One Trillion Reasons to Buy AgBank Shares

There are many reasons not to buy the newly-issued shares of the Agricultural Bank of China: China’s economy is slowing; the country’s property market remains in bubble territory; China’s stock market, one of the worst performing in 2010, is down 25 percent this year; AgBank’s vast network of 24,000 branches staffed by 440,000 employees is inefficient; and the fact that past credit decisions by the bank have resulted in staggering losses are but a few of the major ones.

On the other hand, I can think of at least one trillion reasons to buy the stock — $1 trillion is the approximate amount of money that AgBank’s 320 million customers throughout China have deposited with the bank. A bank’s ability to gather deposits is always considered to be a key determinant of its value, particularly in a country where regulated interest rates provide banks with a cheap source of funding. In this category, there are few banks in AgBank’s league.

In China, the maximum rate of interest that a bank can pay on deposits is regulated, similar to the way interest rates were regulated in the United States until the early 1980s. (Remember the coffee pot your mother got when she made a large enough deposit? By law, the bank couldn’t pay her more interest, but it could give her an appliance!) For a demand deposit, the interest rate that banks may pay is currently capped at 0.36 percent in China. Depending upon maturity, banks may pay progressively higher interest rates, but the maximum rate is 3.6 percent for a 60-month time deposit.

At the same time that it fixes a bank’s cost of deposit, though, China also places a floor on the interest rate that banks may charge borrowers, effectively guaranteeing a “spread” between what banks have to pay for funds and what they can earn making loans. At today’s minimum loan rate of 5.31 percent, the spread ranges from 2.41 percent to nearly 5 percent. Quite literally, being in the banking business in China today is like having a license to print money. With 320 million customers and 24,000 offices across the country, AgBank has the infrastructure in place to keep growing its deposits, and therefore its income stream.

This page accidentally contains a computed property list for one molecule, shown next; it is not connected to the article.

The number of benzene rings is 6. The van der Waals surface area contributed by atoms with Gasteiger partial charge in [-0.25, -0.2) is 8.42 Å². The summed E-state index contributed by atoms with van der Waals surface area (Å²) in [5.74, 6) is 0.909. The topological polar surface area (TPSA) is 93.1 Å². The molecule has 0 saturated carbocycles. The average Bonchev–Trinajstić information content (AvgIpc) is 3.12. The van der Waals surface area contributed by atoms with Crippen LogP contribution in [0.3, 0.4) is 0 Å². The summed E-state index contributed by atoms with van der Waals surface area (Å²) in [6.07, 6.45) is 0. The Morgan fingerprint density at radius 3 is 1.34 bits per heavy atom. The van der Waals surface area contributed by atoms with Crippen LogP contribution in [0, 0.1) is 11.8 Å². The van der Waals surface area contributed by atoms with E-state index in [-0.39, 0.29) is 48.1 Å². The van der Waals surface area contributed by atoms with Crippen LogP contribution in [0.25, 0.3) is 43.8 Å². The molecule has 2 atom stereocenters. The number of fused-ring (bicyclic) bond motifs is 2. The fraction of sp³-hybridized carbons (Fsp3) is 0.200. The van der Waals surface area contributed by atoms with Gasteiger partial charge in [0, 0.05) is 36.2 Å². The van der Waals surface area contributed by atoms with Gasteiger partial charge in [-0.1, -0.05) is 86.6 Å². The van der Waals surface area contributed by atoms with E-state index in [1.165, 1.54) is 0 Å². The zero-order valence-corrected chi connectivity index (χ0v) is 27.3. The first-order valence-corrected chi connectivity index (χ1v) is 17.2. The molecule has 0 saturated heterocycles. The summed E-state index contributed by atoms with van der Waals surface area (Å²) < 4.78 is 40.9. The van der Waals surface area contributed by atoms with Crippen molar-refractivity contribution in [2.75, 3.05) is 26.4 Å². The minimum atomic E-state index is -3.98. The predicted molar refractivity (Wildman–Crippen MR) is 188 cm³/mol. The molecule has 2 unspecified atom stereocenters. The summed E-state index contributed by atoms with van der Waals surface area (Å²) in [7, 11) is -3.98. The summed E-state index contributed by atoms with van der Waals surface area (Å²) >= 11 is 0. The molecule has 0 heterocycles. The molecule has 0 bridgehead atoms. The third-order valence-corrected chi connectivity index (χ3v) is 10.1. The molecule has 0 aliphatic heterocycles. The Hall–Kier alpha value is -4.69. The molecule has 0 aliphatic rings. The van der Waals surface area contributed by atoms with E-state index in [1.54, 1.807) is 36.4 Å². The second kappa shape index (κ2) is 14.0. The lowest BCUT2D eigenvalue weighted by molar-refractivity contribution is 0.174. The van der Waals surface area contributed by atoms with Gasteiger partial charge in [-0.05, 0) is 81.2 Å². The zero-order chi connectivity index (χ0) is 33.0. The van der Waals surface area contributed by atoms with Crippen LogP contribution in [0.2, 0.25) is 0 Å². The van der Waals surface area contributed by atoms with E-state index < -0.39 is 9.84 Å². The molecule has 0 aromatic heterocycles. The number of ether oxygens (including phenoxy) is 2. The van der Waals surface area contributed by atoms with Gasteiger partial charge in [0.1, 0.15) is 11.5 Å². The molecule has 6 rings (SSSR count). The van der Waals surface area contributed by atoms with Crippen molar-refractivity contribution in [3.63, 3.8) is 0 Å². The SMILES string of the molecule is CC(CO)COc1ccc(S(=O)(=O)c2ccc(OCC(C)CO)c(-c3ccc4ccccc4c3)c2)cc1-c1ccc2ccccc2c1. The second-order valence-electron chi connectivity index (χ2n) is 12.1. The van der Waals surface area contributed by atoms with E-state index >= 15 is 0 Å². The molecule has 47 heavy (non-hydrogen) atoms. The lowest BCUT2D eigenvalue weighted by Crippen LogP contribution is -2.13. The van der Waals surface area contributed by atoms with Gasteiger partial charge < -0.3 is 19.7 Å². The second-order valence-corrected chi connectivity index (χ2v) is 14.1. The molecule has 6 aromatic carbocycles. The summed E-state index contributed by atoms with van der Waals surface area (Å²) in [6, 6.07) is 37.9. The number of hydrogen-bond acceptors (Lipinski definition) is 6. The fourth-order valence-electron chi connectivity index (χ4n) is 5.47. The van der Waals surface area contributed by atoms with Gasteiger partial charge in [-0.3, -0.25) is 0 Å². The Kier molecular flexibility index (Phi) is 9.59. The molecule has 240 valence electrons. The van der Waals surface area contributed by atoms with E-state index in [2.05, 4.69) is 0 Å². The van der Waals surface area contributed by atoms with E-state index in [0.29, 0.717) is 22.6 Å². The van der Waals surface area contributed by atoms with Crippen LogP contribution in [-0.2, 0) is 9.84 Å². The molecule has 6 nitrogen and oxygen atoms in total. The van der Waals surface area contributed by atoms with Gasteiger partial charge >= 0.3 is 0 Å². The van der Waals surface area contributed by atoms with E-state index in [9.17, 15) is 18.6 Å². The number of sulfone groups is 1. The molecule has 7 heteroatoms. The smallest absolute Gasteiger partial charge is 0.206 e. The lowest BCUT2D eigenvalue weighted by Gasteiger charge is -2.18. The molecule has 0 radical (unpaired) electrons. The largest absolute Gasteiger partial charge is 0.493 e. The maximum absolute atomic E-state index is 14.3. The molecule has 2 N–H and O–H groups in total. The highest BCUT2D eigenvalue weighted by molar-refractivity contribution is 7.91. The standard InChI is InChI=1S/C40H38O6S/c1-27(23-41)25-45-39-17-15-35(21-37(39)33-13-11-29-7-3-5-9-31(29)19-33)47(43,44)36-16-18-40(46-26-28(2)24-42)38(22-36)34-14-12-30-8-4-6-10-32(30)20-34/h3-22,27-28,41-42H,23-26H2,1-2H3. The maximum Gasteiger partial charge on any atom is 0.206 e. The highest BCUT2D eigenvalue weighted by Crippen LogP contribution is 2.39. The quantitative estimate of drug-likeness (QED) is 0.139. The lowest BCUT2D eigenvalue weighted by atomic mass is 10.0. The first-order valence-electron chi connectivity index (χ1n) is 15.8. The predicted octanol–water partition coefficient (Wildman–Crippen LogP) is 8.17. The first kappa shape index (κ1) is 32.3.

For foreign investors, this virtually guaranteed income stream becomes an interesting currency play. As the yuan rises in value, so does the underlying value of the income stream made possible by AgBank’s $1 trillion of low-cost deposits.

Despite criticism by many that China is not moving fast enough to re-value its currency, there is little doubt that the renminbi will appreciate against the dollar in the months and years ahead. From July 2005 when China released the yuan from its peg to the US dollar, to July, 2008 when the dollar peg was re-instituted in response to the global economic crisis, the yuan appreciated by approximately 21 percent against the dollar. If the yuan is undervalued by as much as 25 to 40 percent as many believe, AgBank’s income stream is almost guaranteed to be worth considerably more in dollar terms in the coming years.

Moreover, investors who buy AG Bank shares are buying shares at a discount compared to those of other Chinese banks. AG Bank’s Shanghai price represents 1.55 times book value as estimated by the IPO underwriters. That compares with 1.82 times for Industrial & Commercial Bank, 1.77 times for China Construction Bank, and 1.51 times for Bank of China. In Hong Kong, AG Bank’s offer price represents a 17 percent discount to the average among the three rivals.

What if AgBank’s loan officers take those deposits and make a bunch of bad loans? Many analysts consider AgBank to be the worst managed of China’s big four banks, so this is a very real concern. Even in this event, investors have downside protection. Heads may roll if bad loans are made, but the government is too concerned with the hundreds of millions of ordinary Chinese citizens who have deposited their hard earned savings in the country’s banking system to let any of the country’s major banks fail. That is the reason why, as recently as 2008, the government paid full value for 816 billion yuan ($117 billion) of bad loans on AgBank’s books, about a quarter of the bank’s total.

Despite the negative economic news that has derailed many IPO’s recently, AgBank’s huge deposit gathering infrastructure makes the bank a big beneficiary of regulated interest rates and future appreciation of the yuan. Buying AgBank’s shares gives foreign investors a way to benefit from both, which is one of the reasons, I suspect, that the bank has been able to pull off such a large IPO in these uncertain times.

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